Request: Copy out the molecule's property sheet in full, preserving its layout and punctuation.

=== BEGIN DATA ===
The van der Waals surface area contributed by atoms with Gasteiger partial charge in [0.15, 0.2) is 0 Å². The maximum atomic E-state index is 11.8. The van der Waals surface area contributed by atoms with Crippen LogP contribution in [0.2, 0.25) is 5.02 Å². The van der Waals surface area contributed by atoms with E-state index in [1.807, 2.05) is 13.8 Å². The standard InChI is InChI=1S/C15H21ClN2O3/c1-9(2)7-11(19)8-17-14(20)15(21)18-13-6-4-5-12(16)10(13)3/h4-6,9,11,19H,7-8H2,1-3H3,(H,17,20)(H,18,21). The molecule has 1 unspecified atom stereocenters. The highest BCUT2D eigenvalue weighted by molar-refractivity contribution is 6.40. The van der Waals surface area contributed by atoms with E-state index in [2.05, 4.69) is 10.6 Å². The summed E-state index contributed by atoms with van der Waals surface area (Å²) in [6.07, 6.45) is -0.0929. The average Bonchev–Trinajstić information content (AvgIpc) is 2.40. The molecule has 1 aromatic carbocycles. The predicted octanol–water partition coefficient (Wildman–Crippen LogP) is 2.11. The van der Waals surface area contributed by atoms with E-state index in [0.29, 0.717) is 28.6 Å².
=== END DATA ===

The van der Waals surface area contributed by atoms with Gasteiger partial charge in [0.15, 0.2) is 0 Å². The maximum atomic E-state index is 11.8. The van der Waals surface area contributed by atoms with Crippen LogP contribution in [0.2, 0.25) is 5.02 Å². The van der Waals surface area contributed by atoms with E-state index in [1.807, 2.05) is 13.8 Å². The standard InChI is InChI=1S/C15H21ClN2O3/c1-9(2)7-11(19)8-17-14(20)15(21)18-13-6-4-5-12(16)10(13)3/h4-6,9,11,19H,7-8H2,1-3H3,(H,17,20)(H,18,21). The molecule has 1 unspecified atom stereocenters. The highest BCUT2D eigenvalue weighted by molar-refractivity contribution is 6.40. The van der Waals surface area contributed by atoms with E-state index in [2.05, 4.69) is 10.6 Å². The summed E-state index contributed by atoms with van der Waals surface area (Å²) in [6.07, 6.45) is -0.0929. The average Bonchev–Trinajstić information content (AvgIpc) is 2.40. The molecule has 1 aromatic carbocycles. The predicted octanol–water partition coefficient (Wildman–Crippen LogP) is 2.11. The van der Waals surface area contributed by atoms with E-state index in [0.29, 0.717) is 28.6 Å².